In fact, Daveed’s comment reminds me of Albrecht Dürer and his illustrations of Saint Michael Fighting the Dragon, from The Apocalypse:

Here, the supernatural sits comfortably above (Latin: super) the natural.

**

The physical-metaphysical (body-mind; outer-inner; objective-subjective) disjunction & conjunction is recognizable in Descartes, and takes contemporary form as the so-called hard problem in consciousness. It’s significant that the “war in heaven” of Durer’s vision no longer fills the skies in our contemporary images of war, though heaven and hell are no less with us than before..

And so I note that, en passant, Daveed has alluded to what is perhaps the great schism of our time, that between visionary and factual truths.

Kathleen Raine, poet — and mentor of my youthful self:

Fact is not the truth of myth; myth is the truth of fact.

Witness her distress as we abandon truth of myth shining “above” truth of fact, for truth of fact alone:

Chemistry dissolves the goddess in the alembic,
Venus the white queen, the universal matrix,
Down to molecular hexagons and carbon-chains,

John of Patmos, the alchemists, Durer, Blake, Jung, Raine, have the richer vision.

Syria and drawing the web of tensions

Friday, September 9th, 2016

[ by Charles Cameron — with a Magnus Ranstorp squib in its tail ]
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The issue is complexity, and how you represent it. The case in point is Syria.

Here’s a diagram that suggests complexity as a sort of crazy weaving, all straight lines and colors:

Daveed’s diagram has a network feel to it, with actord as nodes and the tensions between them as edges:

Karl Sharro’s tackling the wider context, but his illustration at least gives the sense of a ball of twine after a cat has carefully re-arranged it:

Juan Cole simply provides a screenshot from Google Maps —

jarabulus

— the headline America’s Syria SNAFU: Pentagon’s Militias fight Turkey & CIA’s Militias — which is effectively friendly fire framed as paradox — and some paras beneath it using words to describe the tangle:

The Turkish incursion into Syria at Jarabulus was advertised as an attack on a Daesh (ISIS, ISIL) stronghold and smuggling station in conjunction with (fundamentalist) remnants of the Free Syrian Army.

But the southern outskirts of Jarabulus had already fallen to the Pentagon-backed Syrian Democratic Forces, which are majority Kurdish but have a significant Arab component. The Arab, non-Kurdish SDF brigades such as the Seljuk brigade, the Army of Revolutionaries, and Northern Sun Brigade had fought to liberate the northern Syrian city of Manbij, due south of Jarabulus from Daesh. They have an outpost in the village of Amarna just a few miles south of Jarabulus, where they call themselves the Jarabulus Military Council.

The Turkish army, having secured Jarabulus itself with the help of fundamentalist militias, moved down to Amarna, where they met fierce resistance from the Syrian Democratic Forces, who are allied with the Kurds. The Turkish air force bombarded the SDF positions in Amarna and the militias responded by destroying two tanks and killing one Turkish soldier. Fighting continues there.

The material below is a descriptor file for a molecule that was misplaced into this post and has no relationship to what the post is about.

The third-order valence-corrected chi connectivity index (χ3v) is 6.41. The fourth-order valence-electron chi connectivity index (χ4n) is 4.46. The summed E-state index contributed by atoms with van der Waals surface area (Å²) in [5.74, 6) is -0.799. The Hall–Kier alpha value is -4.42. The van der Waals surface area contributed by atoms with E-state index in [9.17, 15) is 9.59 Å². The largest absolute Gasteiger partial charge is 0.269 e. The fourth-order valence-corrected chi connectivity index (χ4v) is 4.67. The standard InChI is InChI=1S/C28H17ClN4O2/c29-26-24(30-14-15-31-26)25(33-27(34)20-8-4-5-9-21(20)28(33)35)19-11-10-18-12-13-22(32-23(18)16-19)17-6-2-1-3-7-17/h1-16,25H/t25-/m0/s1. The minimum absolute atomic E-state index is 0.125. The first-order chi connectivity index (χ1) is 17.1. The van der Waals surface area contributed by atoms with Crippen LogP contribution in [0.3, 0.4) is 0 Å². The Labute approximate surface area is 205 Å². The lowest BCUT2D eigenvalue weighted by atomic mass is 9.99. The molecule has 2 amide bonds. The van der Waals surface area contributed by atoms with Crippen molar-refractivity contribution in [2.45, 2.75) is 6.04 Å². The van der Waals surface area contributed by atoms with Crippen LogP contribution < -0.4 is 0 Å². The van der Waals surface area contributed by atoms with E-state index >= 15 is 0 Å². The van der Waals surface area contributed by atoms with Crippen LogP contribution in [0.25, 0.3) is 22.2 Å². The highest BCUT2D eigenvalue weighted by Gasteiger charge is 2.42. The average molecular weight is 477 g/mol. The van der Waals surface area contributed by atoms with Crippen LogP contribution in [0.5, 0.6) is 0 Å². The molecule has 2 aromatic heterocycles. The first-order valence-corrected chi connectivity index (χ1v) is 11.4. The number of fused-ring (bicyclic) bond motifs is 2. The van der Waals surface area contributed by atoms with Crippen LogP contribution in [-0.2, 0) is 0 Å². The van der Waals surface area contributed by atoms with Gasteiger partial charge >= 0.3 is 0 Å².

To be honest, I’m not sure which of those means of modeling a complex system leaves us best able to understand the situation on the ground.

**

Maybe this one’s the best:

Istigkeit, approximately

Saturday, April 16th, 2016

[ by Charles Cameron — classification, impropriety, and a concept pretty much unique to Meister Eckhart ]
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First, here’s what I call a DoubleTweet, juxtaposing two tweets for the resonance between them — and juxtaposing two thoughts for the resonance between them is about as simple a way of demonstrating the whole being greater than the sum of its parts as I can think of.

Take 1, Obama is slippery with words:

Take 2, the Europeans outbid and finesse him:

I don’t actually know if you can outbid and finesse while playing Bridge, but you can in metaphor.

**

There was also a DoubleQuote that sprang to mind, but Patti Brown got to it first, so I’ll just copy her tweet here:

Lawyers — the Clintons & POTUS.

Compare philosophers, poets, native speakers, natural language processors.

**

Also worth taking into consideration here:

  • Mark Stout, War on the Rocks, Were Hillary Clinton’s emails classified? Where you stand depends on where you sit:

    the uproar about the Clinton email server ignores the reality that, for very good reasons, the CIA and the State Department have different approaches to classification and classified information. These different approaches result from the different functions of the agencies.

  • Cory Bennett, The Hill, Clinton emails reveal murky world of ‘top secret’ documents:

    The watchdog [IG] said it found a number of Clinton’s emails that currently contained “classified intelligence community information.” But the State Department has said it did not consider that language classified at the time those emails were sent.

    Both sides can be correct, said several former officials.

  • And that’s enough hipbonish excitement for one post.

    Charles Lister & Daveed Gartenstein-Ross on the Blair Foundation report

    Sunday, December 27th, 2015

    [ by Charles Cameron — opinions differ — with respect for informed disagreement ]
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    Charles Lister & Daveed Gartenstein-Ross both know a great deal more than I do about the factions within the Syrian opposition, so I’m putting their two tweets on the topic, posted only fifteen moniutes apart. up here as an invitation to eacxh of them to express the angle from which they find the report, respectively, to lack knowledge and have high value.

    Report:

  • Tony Blair Faith Foundation, If the Castle Falls, Ideology and Objectives of the Syrian Rebellion
  • **

    I’m posting this on Boxing Day as we’d say back in the UK, hoping both parties will have an opportunity to discuss the report at some future point, but also aware that both are more than busy, and may not find the time to do so.

    Either way, I wish them both, and all Zenpundit readers, the very best this festive season.